Maternal drug-related death and suicide are leading causes of postpartum death in California.
ABSTRACT: BACKGROUND:Reducing maternal mortality is a priority in the United States and worldwide. Drug-related deaths and suicide may account for a substantial and growing portion of maternal deaths, yet information on the incidence of and sociodemographic variation in these deaths is scarce. OBJECTIVE:We sought to examine incidence of drug-related and suicide deaths in the 12 months after delivery, including heterogeneity by sociodemographic factors. We also explored maternal decedents' health care utilization prior to death. STUDY DESIGN:This retrospective, population-based cohort study followed up 1,059,713 women who delivered a live-born infant in California hospitals during 2010-2012 to ascertain maternal death. Analyses were conducted using statewide, all-payer, longitudinally-linked hospital and death data. RESULTS:A total of 300 women died during follow-up, a rate of 28.33 deaths per 100,000 person-years. The leading cause of death was obstetric-related problems (6.52 per 100,000 person-years). Drug-related deaths were the second leading cause of death (3.68 per 100,000 person-years), and suicide was the seventh leading cause (1.42 per 100,000 person-years); together these deaths comprised 18% of all maternal deaths. Non-Hispanic white women, Medicaid-insured women, and women residing in micropolitan areas were especially likely to die from drugs/suicide. Two thirds of women who died, including 74% of those who died by drugs/suicide, made ?1 emergency department or hospital visit between their delivery and death. CONCLUSION:Deaths caused by drugs and suicide are a major contributor to mortality in the postpartum period and warrant increased clinical attention, including recognition by physicians and Maternal Mortality Review Committees as a medical cause of death. Importantly, emergency department and inpatient hospital visits may serve as a point of identification of, and eventually prevention for, women at risk for these deaths.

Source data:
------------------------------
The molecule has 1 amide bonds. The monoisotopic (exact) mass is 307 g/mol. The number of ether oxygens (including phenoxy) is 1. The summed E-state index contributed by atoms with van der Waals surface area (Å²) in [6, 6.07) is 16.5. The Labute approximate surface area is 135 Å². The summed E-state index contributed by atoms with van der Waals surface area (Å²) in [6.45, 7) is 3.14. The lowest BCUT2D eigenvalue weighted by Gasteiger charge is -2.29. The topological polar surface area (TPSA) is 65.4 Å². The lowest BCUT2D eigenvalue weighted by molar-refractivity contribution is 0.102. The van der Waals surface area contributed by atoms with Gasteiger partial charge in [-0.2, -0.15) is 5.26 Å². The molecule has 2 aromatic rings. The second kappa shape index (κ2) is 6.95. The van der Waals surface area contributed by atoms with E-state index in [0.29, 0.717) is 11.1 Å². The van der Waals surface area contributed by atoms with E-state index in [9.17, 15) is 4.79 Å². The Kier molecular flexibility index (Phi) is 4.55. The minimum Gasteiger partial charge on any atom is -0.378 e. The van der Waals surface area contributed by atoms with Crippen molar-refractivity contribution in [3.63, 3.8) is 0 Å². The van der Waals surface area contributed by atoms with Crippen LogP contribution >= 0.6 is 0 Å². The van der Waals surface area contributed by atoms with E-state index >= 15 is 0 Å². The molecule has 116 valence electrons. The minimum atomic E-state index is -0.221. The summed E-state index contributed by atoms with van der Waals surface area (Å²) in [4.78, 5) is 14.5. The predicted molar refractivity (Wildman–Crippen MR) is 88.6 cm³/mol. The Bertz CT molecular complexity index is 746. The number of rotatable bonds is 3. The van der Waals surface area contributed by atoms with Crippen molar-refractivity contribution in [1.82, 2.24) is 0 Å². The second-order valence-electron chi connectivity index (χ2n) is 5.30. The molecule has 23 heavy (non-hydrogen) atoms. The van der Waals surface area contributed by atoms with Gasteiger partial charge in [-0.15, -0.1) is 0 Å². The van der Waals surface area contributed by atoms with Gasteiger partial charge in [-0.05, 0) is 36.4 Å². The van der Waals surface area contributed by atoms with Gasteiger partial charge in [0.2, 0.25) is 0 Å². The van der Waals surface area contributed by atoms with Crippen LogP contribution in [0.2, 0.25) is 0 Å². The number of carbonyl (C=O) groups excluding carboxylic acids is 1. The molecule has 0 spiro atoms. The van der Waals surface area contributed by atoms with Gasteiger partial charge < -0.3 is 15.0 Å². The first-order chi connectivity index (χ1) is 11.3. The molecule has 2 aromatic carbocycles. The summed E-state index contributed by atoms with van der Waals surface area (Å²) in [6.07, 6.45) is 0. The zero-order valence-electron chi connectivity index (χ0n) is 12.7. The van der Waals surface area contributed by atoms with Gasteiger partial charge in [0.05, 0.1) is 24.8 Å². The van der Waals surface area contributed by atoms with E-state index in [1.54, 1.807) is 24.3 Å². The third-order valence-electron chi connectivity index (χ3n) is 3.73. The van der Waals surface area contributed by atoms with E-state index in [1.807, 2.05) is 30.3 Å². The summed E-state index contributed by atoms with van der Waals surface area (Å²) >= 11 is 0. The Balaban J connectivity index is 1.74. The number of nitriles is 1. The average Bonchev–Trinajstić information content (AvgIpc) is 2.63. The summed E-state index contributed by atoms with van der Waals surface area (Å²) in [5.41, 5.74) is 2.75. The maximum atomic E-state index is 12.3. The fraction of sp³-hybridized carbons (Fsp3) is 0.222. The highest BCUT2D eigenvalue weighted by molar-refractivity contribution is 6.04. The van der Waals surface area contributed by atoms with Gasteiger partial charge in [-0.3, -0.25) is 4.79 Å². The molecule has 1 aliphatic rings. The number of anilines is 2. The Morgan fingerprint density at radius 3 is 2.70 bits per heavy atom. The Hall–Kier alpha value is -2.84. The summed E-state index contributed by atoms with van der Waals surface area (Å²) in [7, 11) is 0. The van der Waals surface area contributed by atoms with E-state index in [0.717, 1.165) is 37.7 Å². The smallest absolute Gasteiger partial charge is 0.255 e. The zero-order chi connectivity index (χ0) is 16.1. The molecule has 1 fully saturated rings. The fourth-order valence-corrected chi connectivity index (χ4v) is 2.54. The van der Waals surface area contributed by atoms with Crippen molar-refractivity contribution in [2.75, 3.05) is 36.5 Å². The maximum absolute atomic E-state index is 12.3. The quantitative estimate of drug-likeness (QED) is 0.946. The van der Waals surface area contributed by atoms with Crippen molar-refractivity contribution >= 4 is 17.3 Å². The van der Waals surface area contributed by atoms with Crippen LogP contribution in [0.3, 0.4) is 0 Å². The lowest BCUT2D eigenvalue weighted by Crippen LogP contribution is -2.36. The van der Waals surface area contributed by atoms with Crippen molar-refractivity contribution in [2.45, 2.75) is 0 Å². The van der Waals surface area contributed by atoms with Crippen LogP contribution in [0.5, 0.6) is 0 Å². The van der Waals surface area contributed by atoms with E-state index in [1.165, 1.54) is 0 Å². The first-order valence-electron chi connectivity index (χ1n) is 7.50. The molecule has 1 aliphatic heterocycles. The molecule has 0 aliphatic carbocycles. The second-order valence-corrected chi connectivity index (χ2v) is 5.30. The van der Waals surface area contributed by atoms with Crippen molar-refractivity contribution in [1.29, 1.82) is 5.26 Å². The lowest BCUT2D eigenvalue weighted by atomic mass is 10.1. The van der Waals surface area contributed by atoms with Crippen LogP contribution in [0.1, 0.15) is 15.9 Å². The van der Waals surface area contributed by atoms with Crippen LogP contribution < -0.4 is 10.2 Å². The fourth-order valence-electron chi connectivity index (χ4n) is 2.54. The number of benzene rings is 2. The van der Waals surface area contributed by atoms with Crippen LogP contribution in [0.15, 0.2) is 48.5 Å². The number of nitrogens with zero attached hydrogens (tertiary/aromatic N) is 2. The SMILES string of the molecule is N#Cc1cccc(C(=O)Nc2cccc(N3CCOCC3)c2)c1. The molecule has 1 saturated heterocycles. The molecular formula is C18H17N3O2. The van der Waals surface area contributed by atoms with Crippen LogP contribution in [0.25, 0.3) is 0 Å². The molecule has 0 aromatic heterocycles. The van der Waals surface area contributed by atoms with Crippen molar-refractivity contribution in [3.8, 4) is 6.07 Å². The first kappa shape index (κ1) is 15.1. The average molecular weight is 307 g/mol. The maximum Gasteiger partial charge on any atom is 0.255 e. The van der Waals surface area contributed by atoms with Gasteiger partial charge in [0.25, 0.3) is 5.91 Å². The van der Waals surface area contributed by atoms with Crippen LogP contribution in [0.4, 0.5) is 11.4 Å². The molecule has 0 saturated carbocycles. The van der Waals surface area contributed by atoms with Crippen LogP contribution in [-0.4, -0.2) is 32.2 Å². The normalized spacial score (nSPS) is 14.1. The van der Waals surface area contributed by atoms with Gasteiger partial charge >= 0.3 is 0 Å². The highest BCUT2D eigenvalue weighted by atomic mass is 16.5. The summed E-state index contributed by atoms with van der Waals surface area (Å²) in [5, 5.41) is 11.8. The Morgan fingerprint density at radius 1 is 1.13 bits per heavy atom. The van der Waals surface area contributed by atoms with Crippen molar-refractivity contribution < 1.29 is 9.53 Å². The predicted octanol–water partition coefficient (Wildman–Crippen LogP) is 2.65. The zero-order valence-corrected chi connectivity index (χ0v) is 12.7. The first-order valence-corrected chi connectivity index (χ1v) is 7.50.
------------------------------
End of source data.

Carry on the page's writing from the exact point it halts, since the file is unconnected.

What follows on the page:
Project description:OBJECTIVE:To quantify maternal, fetal and neonatal mortality in low- and middle-income countries, to identify when deaths occur and to identify relationships between maternal deaths and stillbirths and neonatal deaths. METHODS:A prospective study of pregnancy outcomes was performed in 106 communities at seven sites in Argentina, Guatemala, India, Kenya, Pakistan and Zambia. Pregnant women were enrolled and followed until six weeks postpartum. FINDINGS:Between 2010 and 2012, 214,070 of 220,235 enrolled women (97.2%) completed follow-up. The maternal mortality ratio was 168 per 100,000 live births, ranging from 69 per 100,000 in Argentina to 316 per 100,000 in Pakistan. Overall, 29% (98/336) of maternal deaths occurred around the time of delivery: most were attributed to haemorrhage (86/336), pre-eclampsia or eclampsia (55/336) or sepsis (39/336). Around 70% (4349/6213) of stillbirths were probably intrapartum; 34% (1804/5230) of neonates died on the day of delivery and 14% (755/5230) died the day after. Stillbirths were more common in women who died than in those alive six weeks postpartum (risk ratio, RR: 9.48; 95% confidence interval, CI: 7.97-11.27), as were perinatal deaths (RR: 4.30; 95% CI: 3.26-5.67) and 7-day (RR: 3.94; 95% CI: 2.74-5.65) and 28-day neonatal deaths (RR: 7.36; 95% CI: 5.54-9.77). CONCLUSION:Most maternal, fetal and neonatal deaths occurred at or around delivery and were attributed to preventable causes. Maternal death increased the risk of perinatal and neonatal death. Improving obstetric and neonatal care around the time of birth offers the greatest chance of reducing mortality.